Spring has sprung and the arts flourish at the Brooklyn Academy of Music. Earlier this week, William Christie and his superb ensemble Les Arts Florissants revived Charpentier’s David et Jonathas, first produced at the 2012 Festival d’Aix-en-Provence (review here). Friday, Christie displayed a fresh bouquet of voices cultivated with care in his Jardin des Voix – one of most prestigious academies for young singers today. The program featured gallant airs and ensembles from 18th-century France, cleverly staged by Sophie Daneman and Paul Agnew.

William Christie © Dennis Rouvre
William Christie
© Dennis Rouvre

Founded in 2001, the Jardin des Voix is one of the most splendid (and important) things Christie has grown in his decades-long career. The name of the program derives from the important relationship between gardens and music in the 17th and 18th centuries. Today, we scurry to opera houses and concert halls to hear arias, though centuries ago, “art music” thrived in all spaces including out-of-doors. For example, Lully’s Alceste was performed en plein air on a temporary stage flanked by orange trees in the marble court of the Château de Versailles – not under the confines of the proscenium. Impressively, Christie has created his own petit palais in western France where audiences can enjoy music while strolling through formal gardens.

The Jardin des Voix, then, acts as a sort of musical greenhouse of the finest young specimens from around the world, which are gathered together and given ideal growing conditions with the hope that they will continue to blossom after matriculating through the program. In its sixth edition, the Jardin has six members: Dabueka Skorka, soprano (Israel); Emilie Renard, mezzo-soprano (UK), Benedetta Mazzucato, mezzo-soprano (Italy); Zachary Wilder, tenor (US); Victor Sciard, baritone (France); Cyril Costanzo, bass (France).

The singers entered ceremoniously during the overture, taking their places behind six black music stands where they stood with serious scowls until one singer playfully tossed her music into the air, signaling to the others that they could do away with the park-and-bark concert format. Instead, they offered a playful pastiche of opera scenes, cantatas, canons and airs, all dovetailing together to create an enchanting, albeit loose, narrative. Agnew and Daneman curated an evening in which each of the singers of the Jardin were featured alone, as well as in nearly every possible arrangement with the other voices on stage in works for two, three, four, five and six voices – all charmingly acted.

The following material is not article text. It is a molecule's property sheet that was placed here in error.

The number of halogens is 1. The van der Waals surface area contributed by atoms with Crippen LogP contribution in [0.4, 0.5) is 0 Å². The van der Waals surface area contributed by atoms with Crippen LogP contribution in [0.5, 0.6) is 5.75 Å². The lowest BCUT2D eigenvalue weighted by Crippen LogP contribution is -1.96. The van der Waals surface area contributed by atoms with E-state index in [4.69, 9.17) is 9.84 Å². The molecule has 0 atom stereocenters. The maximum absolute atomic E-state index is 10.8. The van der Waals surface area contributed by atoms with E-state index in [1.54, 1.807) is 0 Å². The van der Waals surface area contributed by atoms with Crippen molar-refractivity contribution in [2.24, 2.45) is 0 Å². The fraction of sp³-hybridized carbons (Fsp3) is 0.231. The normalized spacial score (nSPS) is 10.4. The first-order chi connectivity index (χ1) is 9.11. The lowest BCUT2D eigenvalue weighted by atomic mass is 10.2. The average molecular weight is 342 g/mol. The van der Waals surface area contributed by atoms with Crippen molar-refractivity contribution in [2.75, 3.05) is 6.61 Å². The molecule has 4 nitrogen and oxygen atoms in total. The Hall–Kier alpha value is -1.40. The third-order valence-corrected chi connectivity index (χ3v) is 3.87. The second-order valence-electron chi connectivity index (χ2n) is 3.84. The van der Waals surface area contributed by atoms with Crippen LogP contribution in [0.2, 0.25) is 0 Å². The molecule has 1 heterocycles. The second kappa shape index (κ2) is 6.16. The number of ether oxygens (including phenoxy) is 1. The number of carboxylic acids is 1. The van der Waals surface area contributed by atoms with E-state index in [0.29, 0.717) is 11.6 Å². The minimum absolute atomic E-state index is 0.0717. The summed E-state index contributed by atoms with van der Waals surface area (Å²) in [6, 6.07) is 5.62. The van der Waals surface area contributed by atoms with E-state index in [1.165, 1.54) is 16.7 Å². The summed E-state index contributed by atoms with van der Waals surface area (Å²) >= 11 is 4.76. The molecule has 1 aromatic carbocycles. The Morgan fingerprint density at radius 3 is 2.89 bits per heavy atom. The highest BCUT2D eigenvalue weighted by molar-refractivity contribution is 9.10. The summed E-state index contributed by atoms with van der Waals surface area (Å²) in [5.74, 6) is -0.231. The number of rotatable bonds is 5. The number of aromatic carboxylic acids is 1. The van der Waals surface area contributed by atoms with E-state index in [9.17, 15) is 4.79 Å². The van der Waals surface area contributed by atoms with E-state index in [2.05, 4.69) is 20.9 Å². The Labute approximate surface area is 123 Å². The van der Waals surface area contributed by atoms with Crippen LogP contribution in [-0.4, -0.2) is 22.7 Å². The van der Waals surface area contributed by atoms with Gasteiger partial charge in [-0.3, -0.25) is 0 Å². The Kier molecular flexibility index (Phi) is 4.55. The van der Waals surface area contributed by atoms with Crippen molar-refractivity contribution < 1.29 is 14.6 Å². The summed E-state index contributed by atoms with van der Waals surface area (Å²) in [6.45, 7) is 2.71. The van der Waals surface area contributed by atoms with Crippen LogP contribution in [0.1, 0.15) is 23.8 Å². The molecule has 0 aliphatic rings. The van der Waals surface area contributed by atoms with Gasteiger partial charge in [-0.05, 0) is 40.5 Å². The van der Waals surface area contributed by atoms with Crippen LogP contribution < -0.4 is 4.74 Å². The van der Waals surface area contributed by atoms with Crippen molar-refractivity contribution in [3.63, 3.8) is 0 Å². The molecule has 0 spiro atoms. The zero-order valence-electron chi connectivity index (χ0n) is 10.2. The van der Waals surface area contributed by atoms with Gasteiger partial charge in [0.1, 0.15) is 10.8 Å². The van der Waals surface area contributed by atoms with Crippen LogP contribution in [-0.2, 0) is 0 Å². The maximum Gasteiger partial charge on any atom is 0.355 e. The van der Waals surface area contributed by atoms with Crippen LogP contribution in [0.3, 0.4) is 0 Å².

One of the most exquisite buds in the 2013 Jardin is most certainly mezzo-soprano Emilie Renard. She delighted audiences with her performance of excerpts from the canatata “Rien du tout” by Nicolas Racot de Grandval, known primarily for his work writing and performing comedies. In “Rien du tout”, there is no shortage of wit; the singer laments that she must sing for her audience and satirizes the conventions of tragédie-lyrique. Eventually, the singer decides to follow her own bon goût and ignore the fickle taste of her audience. In this tour-de-force cantata of contrasting musical and emotional states, Renard matched solid vocal technique with sensitive dramatic timing.

Cyril Costanzo was excellent in the scene he performed from Antoine Dauvergne's comédie-ballet, La Vénitienne, during which the character Zerbin has had a bit too much to drink. In the air “Pour braver les perils”, the pit cleverly matched the affect of the singer at the height of his intoxication by exaggerating slurs in the violins. By the end of the scene, Zerbin is so inebriated that he begins to fall asleep, singing a beautiful air du sommeil. Costanzo played a convincing drunk without sacrificing sensibilité for comic effect.

Victor Sicard earned bravos for his performance of “Monstre affreux”, from Rameau’s Dardanus, and was an engaging Silvandre in the excerpts from André Campra’s rarely staged opéra-ballet L’Europe galante.

Benedetta Mazzucato’s singing was consistent throughout the evening. In the arietta “Fuis, porte ailleurs tes fureurs” from Rameau’s Les fêtes d’Hébé, she executed the fioritura with grace and precision. She was, however, less dramatically persuasive than some of her colleagues. For example, mezzo-soprano Daniela Skorka did not sound as if she was in optimum vocal health, though her dramatic delivery of “Quels doux concerts” from Hippolyte et Aricie was strong nonetheless. Likewise, tenor Zachary Wilder, despite clear technical gifts, tended to strain at the top of his register. Regardless, I would love to hear them both again since voices are, after all, the most fragile of instruments and should not be dismissed upon one hearing alone, just as even the most beautiful blooms look and smell different each day.

Perhaps the biggest triumph of the evening was the introduction of repertoire new to US audiences, since some audiences are still largely unfamiliar with composers like Rameau and Montéclair. Perhaps after experiencing how exciting this repertoire is and can be, more American singers and music directors will eschew their prejudices about early French repertoire and any unfounded doubts that audiences can appreciate this glorious music.

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